Security research firm Purewire found that when visitors tried to log onto a fake authentication page they were served with an error page that took them to a malicious domain where the malware attempted to compromise users’ desktop applications.
Instead of finding out information about the popular animated children’s TV show, the malware was finding out information about the Web site visitors. The attack is just the latest in a string of phishing, hacking and spamming attacks on interactive Web 2.0 sites.
Purewire officials found that the hijacked site shows malicious activity coming from a third-party .info domain. The URL serves exploits that target a variety of software vulnerabilities, including those in Acrobat Reader, AOL Radio AmpX, AOL SuperBuddy and Apple QuickTime.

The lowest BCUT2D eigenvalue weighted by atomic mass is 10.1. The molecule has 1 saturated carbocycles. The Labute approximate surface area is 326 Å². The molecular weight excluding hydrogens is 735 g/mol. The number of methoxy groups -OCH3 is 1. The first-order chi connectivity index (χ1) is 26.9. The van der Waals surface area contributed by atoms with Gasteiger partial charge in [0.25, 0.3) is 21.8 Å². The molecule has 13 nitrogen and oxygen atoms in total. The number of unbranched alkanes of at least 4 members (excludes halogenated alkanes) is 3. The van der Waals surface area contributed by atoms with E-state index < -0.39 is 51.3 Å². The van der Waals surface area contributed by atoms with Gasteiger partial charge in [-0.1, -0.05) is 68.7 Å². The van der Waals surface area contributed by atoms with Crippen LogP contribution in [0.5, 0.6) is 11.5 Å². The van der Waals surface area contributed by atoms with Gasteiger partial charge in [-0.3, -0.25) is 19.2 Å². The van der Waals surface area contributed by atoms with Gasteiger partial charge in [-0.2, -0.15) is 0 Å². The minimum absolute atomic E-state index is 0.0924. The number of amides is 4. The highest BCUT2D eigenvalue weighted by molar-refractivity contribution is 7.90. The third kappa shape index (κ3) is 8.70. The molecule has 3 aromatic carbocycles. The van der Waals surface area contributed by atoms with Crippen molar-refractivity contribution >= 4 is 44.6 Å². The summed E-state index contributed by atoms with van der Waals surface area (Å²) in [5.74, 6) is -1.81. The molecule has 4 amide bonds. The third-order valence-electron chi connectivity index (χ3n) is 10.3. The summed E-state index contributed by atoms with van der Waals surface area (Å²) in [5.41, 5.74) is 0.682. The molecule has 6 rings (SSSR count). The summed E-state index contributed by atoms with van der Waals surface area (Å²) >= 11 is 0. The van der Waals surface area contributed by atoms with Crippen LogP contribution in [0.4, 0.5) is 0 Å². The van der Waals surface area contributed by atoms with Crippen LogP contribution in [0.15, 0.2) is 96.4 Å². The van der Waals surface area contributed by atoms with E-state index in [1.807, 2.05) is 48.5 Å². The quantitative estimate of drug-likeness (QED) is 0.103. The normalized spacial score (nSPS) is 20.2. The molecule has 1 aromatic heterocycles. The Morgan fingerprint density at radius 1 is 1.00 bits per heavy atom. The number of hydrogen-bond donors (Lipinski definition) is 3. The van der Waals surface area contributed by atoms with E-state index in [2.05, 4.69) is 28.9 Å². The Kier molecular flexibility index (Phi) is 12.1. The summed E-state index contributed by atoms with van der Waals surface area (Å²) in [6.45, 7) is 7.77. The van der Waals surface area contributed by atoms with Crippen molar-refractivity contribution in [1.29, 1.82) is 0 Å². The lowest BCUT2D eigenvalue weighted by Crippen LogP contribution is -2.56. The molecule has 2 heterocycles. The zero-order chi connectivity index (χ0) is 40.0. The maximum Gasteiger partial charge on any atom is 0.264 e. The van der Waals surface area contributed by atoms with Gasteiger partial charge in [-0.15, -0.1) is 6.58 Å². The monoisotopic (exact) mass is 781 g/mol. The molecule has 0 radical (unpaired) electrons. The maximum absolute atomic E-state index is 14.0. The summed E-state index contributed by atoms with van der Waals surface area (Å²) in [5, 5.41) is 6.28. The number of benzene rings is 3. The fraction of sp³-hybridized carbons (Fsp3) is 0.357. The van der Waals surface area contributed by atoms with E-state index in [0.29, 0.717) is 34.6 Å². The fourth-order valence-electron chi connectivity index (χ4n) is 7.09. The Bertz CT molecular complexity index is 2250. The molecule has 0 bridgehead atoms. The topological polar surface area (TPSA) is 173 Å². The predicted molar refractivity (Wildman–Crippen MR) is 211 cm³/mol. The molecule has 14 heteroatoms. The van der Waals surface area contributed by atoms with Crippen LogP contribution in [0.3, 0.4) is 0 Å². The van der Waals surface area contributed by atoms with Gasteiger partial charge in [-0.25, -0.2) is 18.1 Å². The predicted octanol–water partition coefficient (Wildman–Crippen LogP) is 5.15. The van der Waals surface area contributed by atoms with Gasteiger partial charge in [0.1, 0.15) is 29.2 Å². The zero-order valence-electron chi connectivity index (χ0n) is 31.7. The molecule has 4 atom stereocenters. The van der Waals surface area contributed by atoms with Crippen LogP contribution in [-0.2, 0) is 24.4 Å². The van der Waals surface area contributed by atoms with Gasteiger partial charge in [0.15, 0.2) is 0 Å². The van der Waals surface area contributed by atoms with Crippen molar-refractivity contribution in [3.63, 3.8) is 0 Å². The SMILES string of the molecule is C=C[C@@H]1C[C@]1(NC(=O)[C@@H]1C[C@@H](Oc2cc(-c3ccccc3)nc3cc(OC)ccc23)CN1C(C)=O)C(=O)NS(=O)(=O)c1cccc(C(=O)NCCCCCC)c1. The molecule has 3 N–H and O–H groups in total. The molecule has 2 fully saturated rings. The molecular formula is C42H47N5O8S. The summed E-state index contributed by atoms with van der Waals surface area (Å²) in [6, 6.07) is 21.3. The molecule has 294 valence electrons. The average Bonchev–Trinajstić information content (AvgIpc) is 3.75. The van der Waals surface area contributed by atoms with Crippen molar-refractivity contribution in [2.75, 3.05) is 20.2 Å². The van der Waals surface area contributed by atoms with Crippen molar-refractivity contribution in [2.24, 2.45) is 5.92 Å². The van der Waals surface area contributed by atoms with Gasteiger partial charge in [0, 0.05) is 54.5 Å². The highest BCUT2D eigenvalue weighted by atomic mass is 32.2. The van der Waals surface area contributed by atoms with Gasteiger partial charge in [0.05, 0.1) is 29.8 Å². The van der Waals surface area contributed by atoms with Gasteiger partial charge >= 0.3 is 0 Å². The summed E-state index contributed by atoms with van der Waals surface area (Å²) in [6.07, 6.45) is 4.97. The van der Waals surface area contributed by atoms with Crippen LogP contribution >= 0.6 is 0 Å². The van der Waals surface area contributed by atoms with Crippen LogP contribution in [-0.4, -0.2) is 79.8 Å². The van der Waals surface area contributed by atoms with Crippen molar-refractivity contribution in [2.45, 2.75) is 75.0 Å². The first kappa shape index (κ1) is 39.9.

PBS officials were not immediately available to comment on the attacks or what steps it took to remove the code. By Friday afternoon, the fake authentication prompt on the Curious George site had disappeared.
Purewire said the malicious domain—qxfcuc.info—was registered through eNom, a domain name registrar. The security research firm first stumbled onto the infection Monday after one its customers picked up the malware from the PBS.org site.